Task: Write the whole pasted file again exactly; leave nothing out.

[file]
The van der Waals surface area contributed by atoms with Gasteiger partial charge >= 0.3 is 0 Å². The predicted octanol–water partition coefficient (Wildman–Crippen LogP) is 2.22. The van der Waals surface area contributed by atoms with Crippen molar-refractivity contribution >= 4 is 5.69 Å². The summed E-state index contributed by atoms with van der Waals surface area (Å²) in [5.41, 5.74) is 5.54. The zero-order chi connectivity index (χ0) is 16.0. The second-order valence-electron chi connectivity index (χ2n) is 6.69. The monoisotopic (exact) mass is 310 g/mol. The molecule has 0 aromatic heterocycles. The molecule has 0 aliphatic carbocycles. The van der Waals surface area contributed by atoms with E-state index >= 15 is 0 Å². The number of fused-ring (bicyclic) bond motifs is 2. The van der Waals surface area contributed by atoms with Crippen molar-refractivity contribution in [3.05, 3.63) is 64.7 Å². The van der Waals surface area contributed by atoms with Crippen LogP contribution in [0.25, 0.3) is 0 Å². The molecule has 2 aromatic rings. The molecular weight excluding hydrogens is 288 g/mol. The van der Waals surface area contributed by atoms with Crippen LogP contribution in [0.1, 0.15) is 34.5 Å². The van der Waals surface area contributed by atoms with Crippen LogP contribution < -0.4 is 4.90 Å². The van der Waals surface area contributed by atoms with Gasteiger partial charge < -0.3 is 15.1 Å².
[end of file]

The van der Waals surface area contributed by atoms with Gasteiger partial charge >= 0.3 is 0 Å². The predicted octanol–water partition coefficient (Wildman–Crippen LogP) is 2.22. The van der Waals surface area contributed by atoms with Crippen molar-refractivity contribution >= 4 is 5.69 Å². The summed E-state index contributed by atoms with van der Waals surface area (Å²) in [5.41, 5.74) is 5.54. The zero-order chi connectivity index (χ0) is 16.0. The second-order valence-electron chi connectivity index (χ2n) is 6.69. The monoisotopic (exact) mass is 310 g/mol. The molecule has 0 aromatic heterocycles. The molecule has 0 aliphatic carbocycles. The van der Waals surface area contributed by atoms with E-state index >= 15 is 0 Å². The number of fused-ring (bicyclic) bond motifs is 2. The van der Waals surface area contributed by atoms with Crippen molar-refractivity contribution in [3.05, 3.63) is 64.7 Å². The van der Waals surface area contributed by atoms with Crippen LogP contribution in [0.25, 0.3) is 0 Å². The molecule has 2 aromatic rings. The molecular weight excluding hydrogens is 288 g/mol. The van der Waals surface area contributed by atoms with Crippen LogP contribution in [0.1, 0.15) is 34.5 Å². The van der Waals surface area contributed by atoms with Crippen LogP contribution < -0.4 is 4.90 Å². The van der Waals surface area contributed by atoms with Gasteiger partial charge < -0.3 is 15.1 Å².